My daughter is attending a graduate program in which she collaborates with all of her classmates, all from agricultural schools around the world chosen for their specific ability and interest. They meet on a regular basis, twice a week, in a simulated classroom. All of the tools needed are at hand virtually and are available in both old school VR v.6 and in holographic 3D using HaloClass v.2.2. The term blended classroom has become antiquated. My daughter occasionally asks questions of what it was like to go to a graduate school in which one traveled, met face to face, and used something, embarrassingly enough, called Moodle and then laughs.

Makerspace – Gender and “Ability”

Coincidentally, I was given two different assignments in two different classes and they merged:

Caleb was showing a friend’s makerspace and Will asked us to take on a theoretical instructional design project incorporating makerspace using the Dick and Carey model.

Jaymes Dec at the Marymount School for Girls in New York City:

This was the theoretical:

“For this case, small school (K-12 or higher ed – you decide). 25 teachers (1 of which is an Ed Tech Specialist), 8 admin, 250 students. Admin wants to use a tech grant to jump on adopting this VR technology into the school’s makerspace. The problem is, the makerspace has not been well defined and is lightly used. There is no real ownership. Additionally, admin wants to make sure this device is not just a novelty. They believe that if it was used properly, students would be able to effective use the device to improve their writing, math and science skills. Your charge is to develop an implementation plan for your school that captures your administration’s excitement about VR and its relevance in education.”

Adding to the coincidence is that I’ve been thinking about gender issues in the tech ed arena again, and wonder if we, as a group working on the case study, should have added anything to explicitly address issues related to inequality in tech. In the video above Caleb’s friend, Jaymes Dec, made a point about the students in one winning project saying, “They’re great kids, but academically…” which is also a type of bias that teachers in the tech ed need to stay aware of. It’s unclear what his thinking was completely, but essentially I believe his point is that makerspaces should be open and welcoming in every way possible.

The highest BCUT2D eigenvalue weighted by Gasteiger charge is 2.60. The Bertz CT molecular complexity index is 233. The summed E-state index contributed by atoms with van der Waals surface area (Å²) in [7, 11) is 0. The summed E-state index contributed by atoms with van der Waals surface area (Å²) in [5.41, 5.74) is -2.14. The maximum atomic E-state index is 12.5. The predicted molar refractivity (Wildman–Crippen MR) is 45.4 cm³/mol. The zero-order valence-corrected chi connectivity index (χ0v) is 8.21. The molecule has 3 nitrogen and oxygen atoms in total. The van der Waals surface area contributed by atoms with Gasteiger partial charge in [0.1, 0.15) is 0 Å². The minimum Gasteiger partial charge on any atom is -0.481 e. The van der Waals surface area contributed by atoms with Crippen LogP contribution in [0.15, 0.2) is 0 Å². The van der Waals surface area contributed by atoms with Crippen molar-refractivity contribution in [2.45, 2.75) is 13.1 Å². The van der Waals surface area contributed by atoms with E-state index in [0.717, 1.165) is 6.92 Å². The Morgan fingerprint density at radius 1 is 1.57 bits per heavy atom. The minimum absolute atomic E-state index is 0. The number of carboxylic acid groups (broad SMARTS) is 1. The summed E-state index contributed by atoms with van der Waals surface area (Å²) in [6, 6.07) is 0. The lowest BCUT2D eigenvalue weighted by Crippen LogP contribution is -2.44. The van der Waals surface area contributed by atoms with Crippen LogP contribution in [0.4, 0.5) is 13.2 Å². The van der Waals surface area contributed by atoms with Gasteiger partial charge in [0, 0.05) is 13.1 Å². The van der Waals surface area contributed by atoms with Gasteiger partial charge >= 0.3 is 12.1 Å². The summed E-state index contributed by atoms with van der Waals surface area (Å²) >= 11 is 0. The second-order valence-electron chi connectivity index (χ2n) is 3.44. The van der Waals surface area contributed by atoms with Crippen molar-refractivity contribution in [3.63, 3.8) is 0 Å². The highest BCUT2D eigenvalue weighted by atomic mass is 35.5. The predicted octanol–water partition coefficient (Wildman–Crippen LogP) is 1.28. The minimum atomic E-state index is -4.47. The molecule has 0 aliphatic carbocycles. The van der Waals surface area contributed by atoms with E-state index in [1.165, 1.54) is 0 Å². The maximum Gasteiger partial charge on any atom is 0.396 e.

Beyond creating a level playing for all genders in technology education and business is also the issue of neurodiversity and what people with talent and challenge bring to the digital and maker world and how to do that in equitable and encouraging fashion. There seems to be so much room for so many different types of people in this space and as an educator its becoming increasingly clear how important it is for me to explore these issues more deeply and not wonder whether I should be inclusive after the fact.

Custom CSS in WordPress

I changed the look of this site using custom css in the appearance section of the dashboard:


It’s really satisfying for me to know how to this little bit and know that I’m off to a good start to learn more. Maybe it’s the control freak in me, or just the immediate satisfaction of seeing the design change, or perhaps because I think I may have improved the look of the site – or at least have the ability to do so if I wish.

A link to a website that has a color scheme/palette that I like.